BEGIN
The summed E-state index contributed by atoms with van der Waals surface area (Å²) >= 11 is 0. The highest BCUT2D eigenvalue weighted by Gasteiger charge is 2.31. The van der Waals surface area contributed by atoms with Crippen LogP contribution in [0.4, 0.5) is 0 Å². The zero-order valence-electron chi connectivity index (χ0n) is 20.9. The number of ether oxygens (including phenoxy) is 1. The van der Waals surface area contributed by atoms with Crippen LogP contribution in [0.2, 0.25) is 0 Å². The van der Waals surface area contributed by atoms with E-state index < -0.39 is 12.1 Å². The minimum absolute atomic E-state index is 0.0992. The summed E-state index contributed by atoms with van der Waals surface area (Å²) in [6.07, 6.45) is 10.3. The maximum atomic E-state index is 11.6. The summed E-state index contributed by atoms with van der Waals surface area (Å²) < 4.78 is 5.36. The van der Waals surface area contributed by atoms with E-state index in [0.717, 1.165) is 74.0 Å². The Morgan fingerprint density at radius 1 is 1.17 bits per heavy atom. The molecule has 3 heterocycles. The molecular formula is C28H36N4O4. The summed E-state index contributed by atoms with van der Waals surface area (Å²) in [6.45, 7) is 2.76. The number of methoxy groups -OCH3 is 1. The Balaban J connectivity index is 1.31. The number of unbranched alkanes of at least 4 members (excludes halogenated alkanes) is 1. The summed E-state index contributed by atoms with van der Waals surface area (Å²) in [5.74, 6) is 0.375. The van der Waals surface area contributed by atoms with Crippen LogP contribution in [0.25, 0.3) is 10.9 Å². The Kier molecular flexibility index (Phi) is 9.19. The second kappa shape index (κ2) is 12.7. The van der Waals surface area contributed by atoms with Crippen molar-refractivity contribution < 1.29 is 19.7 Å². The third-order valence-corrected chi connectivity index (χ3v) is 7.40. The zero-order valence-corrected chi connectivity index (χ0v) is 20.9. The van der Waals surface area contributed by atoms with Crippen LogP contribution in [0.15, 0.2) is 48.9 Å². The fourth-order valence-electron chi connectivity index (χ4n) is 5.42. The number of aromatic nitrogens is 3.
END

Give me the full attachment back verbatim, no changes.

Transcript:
The summed E-state index contributed by atoms with van der Waals surface area (Å²) >= 11 is 0. The highest BCUT2D eigenvalue weighted by Gasteiger charge is 2.31. The van der Waals surface area contributed by atoms with Crippen LogP contribution in [0.4, 0.5) is 0 Å². The zero-order valence-electron chi connectivity index (χ0n) is 20.9. The number of ether oxygens (including phenoxy) is 1. The van der Waals surface area contributed by atoms with Crippen LogP contribution in [0.2, 0.25) is 0 Å². The van der Waals surface area contributed by atoms with E-state index < -0.39 is 12.1 Å². The minimum absolute atomic E-state index is 0.0992. The summed E-state index contributed by atoms with van der Waals surface area (Å²) in [6.07, 6.45) is 10.3. The maximum atomic E-state index is 11.6. The summed E-state index contributed by atoms with van der Waals surface area (Å²) < 4.78 is 5.36. The van der Waals surface area contributed by atoms with E-state index in [0.717, 1.165) is 74.0 Å². The Morgan fingerprint density at radius 1 is 1.17 bits per heavy atom. The molecule has 3 heterocycles. The molecular formula is C28H36N4O4. The summed E-state index contributed by atoms with van der Waals surface area (Å²) in [6.45, 7) is 2.76. The number of methoxy groups -OCH3 is 1. The Balaban J connectivity index is 1.31. The number of unbranched alkanes of at least 4 members (excludes halogenated alkanes) is 1. The summed E-state index contributed by atoms with van der Waals surface area (Å²) in [5.74, 6) is 0.375. The van der Waals surface area contributed by atoms with Crippen LogP contribution in [0.25, 0.3) is 10.9 Å². The Kier molecular flexibility index (Phi) is 9.19. The second kappa shape index (κ2) is 12.7. The van der Waals surface area contributed by atoms with Crippen molar-refractivity contribution < 1.29 is 19.7 Å². The third-order valence-corrected chi connectivity index (χ3v) is 7.40. The zero-order valence-corrected chi connectivity index (χ0v) is 20.9. The van der Waals surface area contributed by atoms with Crippen LogP contribution in [0.15, 0.2) is 48.9 Å². The fourth-order valence-electron chi connectivity index (χ4n) is 5.42. The number of aromatic nitrogens is 3.